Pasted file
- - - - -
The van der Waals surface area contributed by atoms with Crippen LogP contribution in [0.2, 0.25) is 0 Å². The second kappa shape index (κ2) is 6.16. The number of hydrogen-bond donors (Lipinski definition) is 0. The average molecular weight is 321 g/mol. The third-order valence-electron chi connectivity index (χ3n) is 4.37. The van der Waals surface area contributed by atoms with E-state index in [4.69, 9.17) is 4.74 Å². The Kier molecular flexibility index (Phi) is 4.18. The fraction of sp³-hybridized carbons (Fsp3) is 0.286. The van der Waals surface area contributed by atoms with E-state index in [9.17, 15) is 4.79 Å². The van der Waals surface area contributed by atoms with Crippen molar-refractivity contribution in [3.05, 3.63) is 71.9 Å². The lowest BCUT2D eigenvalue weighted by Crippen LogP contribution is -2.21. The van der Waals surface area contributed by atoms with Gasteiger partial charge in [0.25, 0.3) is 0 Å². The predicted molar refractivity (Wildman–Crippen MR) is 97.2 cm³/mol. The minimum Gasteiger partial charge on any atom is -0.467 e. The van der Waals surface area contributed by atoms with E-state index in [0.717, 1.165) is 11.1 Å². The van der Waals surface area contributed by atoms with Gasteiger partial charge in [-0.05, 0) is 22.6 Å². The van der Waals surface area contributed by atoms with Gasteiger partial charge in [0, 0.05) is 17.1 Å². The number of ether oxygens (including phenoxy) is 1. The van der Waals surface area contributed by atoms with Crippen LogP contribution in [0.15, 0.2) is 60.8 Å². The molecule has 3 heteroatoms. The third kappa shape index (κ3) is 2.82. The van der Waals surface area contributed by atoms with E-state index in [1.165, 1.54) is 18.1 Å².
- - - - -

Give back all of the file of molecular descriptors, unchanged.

The van der Waals surface area contributed by atoms with Crippen LogP contribution in [0.2, 0.25) is 0 Å². The second kappa shape index (κ2) is 6.16. The number of hydrogen-bond donors (Lipinski definition) is 0. The average molecular weight is 321 g/mol. The third-order valence-electron chi connectivity index (χ3n) is 4.37. The van der Waals surface area contributed by atoms with E-state index in [4.69, 9.17) is 4.74 Å². The Kier molecular flexibility index (Phi) is 4.18. The fraction of sp³-hybridized carbons (Fsp3) is 0.286. The van der Waals surface area contributed by atoms with E-state index in [9.17, 15) is 4.79 Å². The van der Waals surface area contributed by atoms with Crippen molar-refractivity contribution in [3.05, 3.63) is 71.9 Å². The lowest BCUT2D eigenvalue weighted by Crippen LogP contribution is -2.21. The van der Waals surface area contributed by atoms with Gasteiger partial charge in [0.25, 0.3) is 0 Å². The predicted molar refractivity (Wildman–Crippen MR) is 97.2 cm³/mol. The minimum Gasteiger partial charge on any atom is -0.467 e. The van der Waals surface area contributed by atoms with E-state index in [0.717, 1.165) is 11.1 Å². The van der Waals surface area contributed by atoms with Gasteiger partial charge in [-0.05, 0) is 22.6 Å². The van der Waals surface area contributed by atoms with Gasteiger partial charge in [0, 0.05) is 17.1 Å². The number of ether oxygens (including phenoxy) is 1. The van der Waals surface area contributed by atoms with Crippen LogP contribution in [0.15, 0.2) is 60.8 Å². The molecule has 3 heteroatoms. The third kappa shape index (κ3) is 2.82. The van der Waals surface area contributed by atoms with E-state index in [1.165, 1.54) is 18.1 Å².